The word freelancing sounds dangerously similar to ‘freedom’. It conjures up an image of a boss-free worker who flits butterfly-like to whatever job takes their fancy, remaining there for however short or long a time they please; no compulsory landing sites, no air traffic control, and no need for interaction with other winged creatures unless they desire it. So it’s not surprising that in 2011, a report by an all-party Parliamentary Group found 78% of the UK public thought freelancing and flexible working help promote a good work/life balance.
Writer, researcher and author HJ Blenkinsop says she loves the lack of commute and working in her PJs if she wants to – and the ‘help’ from her cat (not a perk I really envy. Every cat I meet spends all its time digging its claws in my leg, and I think that would ruin my concentration).
PJ-working is popular with novelist, columnist and presenter Jane Wenham-Jones too, who also loves “being able to organise my own time and drink wine as needed.” This freedom to organise your own time and work schedule always ranks high on freelancers’ favourite things – and is part-and-parcel of another perk: having no boss except yourself.
“I most love being in control,” agrees researcher and writer Dr Helen Kara, “a.k.a. not having to kow-tow to idiots.” She’s another lover of pyjama-working (and the associated lack of ironing). “That’s a big plus for me. When I had a proper job, I had to iron clothes EVERY WEEK!”
Arranging your own work schedule means you can play in the day, even if the pay-off is working in the evenings and weekends – and this is what freelance writer & content marketing consultant Emma Siemasko enjoys most of all: “I LOVE the flexibility, and getting to work out in the middle of the day.”
Jane Holland, a novelist and poet who also writes under the pseudonyms Victoria Lamb, Elizabeth Moss and Beth Good, has taken her ‘freedom’ one step further and established her own publishing company, Thimblerig Books. The upside for her? “Not having to answer to editors or make things relevant to market. The editorial freedom is fab.”
Working in your PJs. Organising your work and leisure to suit you. No boss, often no commute… sounds idyllic. Surely these lucky people won’t have a bad word to say about the freelance life?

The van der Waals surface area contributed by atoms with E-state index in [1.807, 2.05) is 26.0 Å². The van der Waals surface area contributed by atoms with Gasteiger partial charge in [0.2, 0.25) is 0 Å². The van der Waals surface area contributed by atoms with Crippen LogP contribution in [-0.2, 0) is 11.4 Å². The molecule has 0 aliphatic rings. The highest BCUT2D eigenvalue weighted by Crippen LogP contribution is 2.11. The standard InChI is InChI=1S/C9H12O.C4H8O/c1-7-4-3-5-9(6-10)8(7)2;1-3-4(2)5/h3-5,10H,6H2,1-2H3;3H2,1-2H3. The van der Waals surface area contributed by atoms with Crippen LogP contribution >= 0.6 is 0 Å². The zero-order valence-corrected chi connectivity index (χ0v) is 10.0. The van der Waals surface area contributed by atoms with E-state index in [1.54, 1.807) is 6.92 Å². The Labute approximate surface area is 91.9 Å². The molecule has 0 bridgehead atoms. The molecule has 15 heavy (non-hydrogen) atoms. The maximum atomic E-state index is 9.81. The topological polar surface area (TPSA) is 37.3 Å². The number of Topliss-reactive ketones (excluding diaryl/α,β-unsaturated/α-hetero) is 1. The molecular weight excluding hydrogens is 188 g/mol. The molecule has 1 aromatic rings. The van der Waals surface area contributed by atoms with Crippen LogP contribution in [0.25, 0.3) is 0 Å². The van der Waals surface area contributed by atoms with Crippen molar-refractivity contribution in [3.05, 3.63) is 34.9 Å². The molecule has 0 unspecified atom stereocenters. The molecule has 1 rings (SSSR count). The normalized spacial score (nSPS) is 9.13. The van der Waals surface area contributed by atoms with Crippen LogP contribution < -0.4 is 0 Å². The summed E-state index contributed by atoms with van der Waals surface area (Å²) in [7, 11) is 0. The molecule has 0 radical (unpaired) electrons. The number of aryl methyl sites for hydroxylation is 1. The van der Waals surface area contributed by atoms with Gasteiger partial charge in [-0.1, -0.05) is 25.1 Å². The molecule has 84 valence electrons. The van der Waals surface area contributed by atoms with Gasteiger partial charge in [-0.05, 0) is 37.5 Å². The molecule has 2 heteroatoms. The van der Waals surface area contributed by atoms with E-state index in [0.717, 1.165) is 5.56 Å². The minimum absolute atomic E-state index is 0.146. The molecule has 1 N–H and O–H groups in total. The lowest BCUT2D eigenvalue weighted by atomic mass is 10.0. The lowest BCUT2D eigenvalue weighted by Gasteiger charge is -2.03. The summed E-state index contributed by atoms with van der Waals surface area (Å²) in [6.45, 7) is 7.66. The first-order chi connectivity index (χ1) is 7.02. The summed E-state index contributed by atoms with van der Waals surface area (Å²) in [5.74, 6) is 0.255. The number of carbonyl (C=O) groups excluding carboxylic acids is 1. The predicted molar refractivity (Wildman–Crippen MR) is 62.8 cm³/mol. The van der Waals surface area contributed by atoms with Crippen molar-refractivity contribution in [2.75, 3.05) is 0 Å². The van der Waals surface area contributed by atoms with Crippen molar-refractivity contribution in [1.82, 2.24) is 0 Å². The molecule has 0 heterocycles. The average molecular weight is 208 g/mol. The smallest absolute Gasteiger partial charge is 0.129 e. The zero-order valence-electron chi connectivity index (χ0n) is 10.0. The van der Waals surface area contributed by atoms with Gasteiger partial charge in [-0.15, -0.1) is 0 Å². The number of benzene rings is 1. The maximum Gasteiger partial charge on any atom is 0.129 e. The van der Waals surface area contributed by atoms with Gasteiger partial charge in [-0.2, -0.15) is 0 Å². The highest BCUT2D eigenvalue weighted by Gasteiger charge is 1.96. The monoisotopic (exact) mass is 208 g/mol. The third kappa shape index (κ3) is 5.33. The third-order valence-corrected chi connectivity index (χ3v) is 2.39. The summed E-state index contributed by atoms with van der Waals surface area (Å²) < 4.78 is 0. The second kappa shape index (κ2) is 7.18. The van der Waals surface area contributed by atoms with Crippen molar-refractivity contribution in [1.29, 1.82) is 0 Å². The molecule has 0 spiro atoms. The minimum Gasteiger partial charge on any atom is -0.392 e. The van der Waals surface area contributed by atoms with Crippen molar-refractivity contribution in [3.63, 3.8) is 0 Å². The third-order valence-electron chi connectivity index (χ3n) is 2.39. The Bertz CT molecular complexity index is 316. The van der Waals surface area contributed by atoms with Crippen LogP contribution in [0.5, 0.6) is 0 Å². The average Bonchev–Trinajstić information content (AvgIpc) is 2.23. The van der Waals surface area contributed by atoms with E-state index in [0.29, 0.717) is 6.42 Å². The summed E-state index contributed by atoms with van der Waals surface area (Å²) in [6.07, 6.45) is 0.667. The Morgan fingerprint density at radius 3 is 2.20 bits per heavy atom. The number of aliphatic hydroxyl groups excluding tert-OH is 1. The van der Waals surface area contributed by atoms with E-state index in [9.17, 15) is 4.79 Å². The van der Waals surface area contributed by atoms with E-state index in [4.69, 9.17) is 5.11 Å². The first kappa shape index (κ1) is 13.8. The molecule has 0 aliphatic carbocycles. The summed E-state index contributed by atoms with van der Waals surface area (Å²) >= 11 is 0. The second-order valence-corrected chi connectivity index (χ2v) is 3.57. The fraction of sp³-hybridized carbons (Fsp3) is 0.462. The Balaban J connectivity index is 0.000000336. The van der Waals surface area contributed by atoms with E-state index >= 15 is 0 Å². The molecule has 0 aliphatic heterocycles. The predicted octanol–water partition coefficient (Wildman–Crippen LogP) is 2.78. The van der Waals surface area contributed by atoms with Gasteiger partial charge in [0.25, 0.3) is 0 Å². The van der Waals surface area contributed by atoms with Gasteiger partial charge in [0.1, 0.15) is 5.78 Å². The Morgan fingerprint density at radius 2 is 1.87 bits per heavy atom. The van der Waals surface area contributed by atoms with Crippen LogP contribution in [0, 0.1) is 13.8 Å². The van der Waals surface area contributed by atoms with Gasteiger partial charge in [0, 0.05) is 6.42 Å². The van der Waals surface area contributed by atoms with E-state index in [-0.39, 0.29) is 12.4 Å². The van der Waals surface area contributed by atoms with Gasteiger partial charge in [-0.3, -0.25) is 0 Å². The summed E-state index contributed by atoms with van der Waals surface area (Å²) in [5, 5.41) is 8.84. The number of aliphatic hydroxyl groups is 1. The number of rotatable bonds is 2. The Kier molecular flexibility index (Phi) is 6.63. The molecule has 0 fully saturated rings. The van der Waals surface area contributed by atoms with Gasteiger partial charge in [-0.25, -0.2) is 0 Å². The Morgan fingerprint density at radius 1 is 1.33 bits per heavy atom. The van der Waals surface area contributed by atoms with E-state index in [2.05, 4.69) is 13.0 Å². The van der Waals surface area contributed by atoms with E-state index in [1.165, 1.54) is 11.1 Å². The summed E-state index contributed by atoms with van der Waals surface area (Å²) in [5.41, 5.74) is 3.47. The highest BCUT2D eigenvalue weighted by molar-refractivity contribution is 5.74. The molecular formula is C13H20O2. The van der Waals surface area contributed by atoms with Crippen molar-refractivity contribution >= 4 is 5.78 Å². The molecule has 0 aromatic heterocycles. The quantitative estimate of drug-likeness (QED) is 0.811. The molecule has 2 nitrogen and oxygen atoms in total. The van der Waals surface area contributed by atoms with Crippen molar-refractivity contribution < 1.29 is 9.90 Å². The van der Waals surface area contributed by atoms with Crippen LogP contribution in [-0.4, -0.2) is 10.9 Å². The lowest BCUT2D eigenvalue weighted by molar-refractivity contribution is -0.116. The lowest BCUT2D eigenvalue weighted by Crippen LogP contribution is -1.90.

Let’s be honest; while we freelancers often say the only boss we have is ourselves, most of us have people we answer to, because we have work; work that only exists because someone somewhere needs it done. So whether you’re a plumber, caterer, novelist, mobile hairdresser, non-fiction writer, researcher, games designer or illustrator, you will have customers, clients, editors or publishers who have expectations (ranging from aggravatingly vague to scarily specific) of what they want and when. Not surprising then that HJ Blenkinsop, like me, lists “pesky clients” among her top freelancing ‘downs’.
Both she and Jane Holland list unpredictable income as a downside too, and I find myself nodding in agreement when Helen Kara says she “most hates the bits with no income” – feast and famine, the eternal complaint of the freelancer, is better than prolonged famine. This is why some freelancers work on an employed basis as well. My part-time work as a Literacy Coordinator gives me a financial security blanket I’m loath to give up entirely (thin though it is!).
Unfortunately, being your own boss means taking responsibility for all the things that other people usually handle when you’re employed. Jane Holland’s own publishing house may give her editorial freedom, but she “hates the lack of promo help,” while Emma Siesmasko dislikes “managing all of my own finances and benefits.”
As for working from home, even that isn’t the relaxed, pyjama-clad ride it seems. HJ Blenkinsop cites isolation as one of the major downsides, and Jane Wenham-Jones admits that her “limitless talent for procrastination” is a problem. But it’s Jane’s final comment that gets to the heart of my biggest gripe: “I hate other people thinking that being at home means I’ve got my feet up!”
It seems self-employment isn’t the wholly liberating experience that conventionally-employed people imagine. There are still rules, and often even more responsibilities. There’s nobody to step in when you want a day off or you’re sick, there’s no holiday pay, and if you want to bounce ideas off someone else you’ll need to go and find them online or at an industry group or event. So why aren’t more self-employed people falling over themselves to get back into traditional employment?
Perhaps because the freedom, flexibility and control they gain by working for themselves – however limited it may be – outweighs the downsides.